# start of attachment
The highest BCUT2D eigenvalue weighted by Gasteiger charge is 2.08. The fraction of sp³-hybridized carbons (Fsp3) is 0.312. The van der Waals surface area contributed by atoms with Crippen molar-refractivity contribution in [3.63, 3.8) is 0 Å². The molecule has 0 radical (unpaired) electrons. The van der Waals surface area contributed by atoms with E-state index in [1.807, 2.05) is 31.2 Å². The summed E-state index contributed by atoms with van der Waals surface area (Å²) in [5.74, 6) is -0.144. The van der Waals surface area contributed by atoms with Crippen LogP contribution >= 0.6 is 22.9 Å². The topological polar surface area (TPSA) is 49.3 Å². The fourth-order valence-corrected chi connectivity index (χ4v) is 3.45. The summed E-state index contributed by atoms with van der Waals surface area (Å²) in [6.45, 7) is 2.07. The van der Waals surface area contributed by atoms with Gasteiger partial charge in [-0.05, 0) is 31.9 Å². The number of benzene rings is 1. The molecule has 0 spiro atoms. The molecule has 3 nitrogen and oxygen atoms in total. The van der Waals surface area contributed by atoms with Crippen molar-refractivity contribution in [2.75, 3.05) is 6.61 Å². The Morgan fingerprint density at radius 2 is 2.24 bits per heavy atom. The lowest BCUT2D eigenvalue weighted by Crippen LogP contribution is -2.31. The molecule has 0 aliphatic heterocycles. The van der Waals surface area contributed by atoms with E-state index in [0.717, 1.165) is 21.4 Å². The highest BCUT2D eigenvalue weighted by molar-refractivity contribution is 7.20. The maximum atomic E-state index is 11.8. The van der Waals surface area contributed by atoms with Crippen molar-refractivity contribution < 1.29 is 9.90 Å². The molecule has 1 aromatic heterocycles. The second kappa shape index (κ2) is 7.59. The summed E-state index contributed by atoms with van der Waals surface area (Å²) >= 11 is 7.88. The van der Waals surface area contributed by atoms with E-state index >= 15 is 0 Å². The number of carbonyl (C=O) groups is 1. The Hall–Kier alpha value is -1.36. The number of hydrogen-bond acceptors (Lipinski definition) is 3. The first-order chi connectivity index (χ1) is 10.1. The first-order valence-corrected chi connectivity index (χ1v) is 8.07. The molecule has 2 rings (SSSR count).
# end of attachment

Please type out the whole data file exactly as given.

The highest BCUT2D eigenvalue weighted by Gasteiger charge is 2.08. The fraction of sp³-hybridized carbons (Fsp3) is 0.312. The van der Waals surface area contributed by atoms with Crippen molar-refractivity contribution in [3.63, 3.8) is 0 Å². The molecule has 0 radical (unpaired) electrons. The van der Waals surface area contributed by atoms with E-state index in [1.807, 2.05) is 31.2 Å². The summed E-state index contributed by atoms with van der Waals surface area (Å²) in [5.74, 6) is -0.144. The van der Waals surface area contributed by atoms with Crippen LogP contribution >= 0.6 is 22.9 Å². The topological polar surface area (TPSA) is 49.3 Å². The fourth-order valence-corrected chi connectivity index (χ4v) is 3.45. The summed E-state index contributed by atoms with van der Waals surface area (Å²) in [6.45, 7) is 2.07. The van der Waals surface area contributed by atoms with Gasteiger partial charge in [-0.05, 0) is 31.9 Å². The number of benzene rings is 1. The molecule has 0 spiro atoms. The molecule has 3 nitrogen and oxygen atoms in total. The van der Waals surface area contributed by atoms with Crippen molar-refractivity contribution in [2.75, 3.05) is 6.61 Å². The Morgan fingerprint density at radius 2 is 2.24 bits per heavy atom. The lowest BCUT2D eigenvalue weighted by Crippen LogP contribution is -2.31. The molecule has 0 aliphatic heterocycles. The van der Waals surface area contributed by atoms with E-state index in [0.717, 1.165) is 21.4 Å². The highest BCUT2D eigenvalue weighted by molar-refractivity contribution is 7.20. The maximum atomic E-state index is 11.8. The van der Waals surface area contributed by atoms with Crippen molar-refractivity contribution < 1.29 is 9.90 Å². The molecule has 1 aromatic heterocycles. The second kappa shape index (κ2) is 7.59. The summed E-state index contributed by atoms with van der Waals surface area (Å²) >= 11 is 7.88. The van der Waals surface area contributed by atoms with E-state index >= 15 is 0 Å². The number of carbonyl (C=O) groups is 1. The Hall–Kier alpha value is -1.36. The number of hydrogen-bond acceptors (Lipinski definition) is 3. The first-order chi connectivity index (χ1) is 10.1. The first-order valence-corrected chi connectivity index (χ1v) is 8.07. The molecule has 2 rings (SSSR count).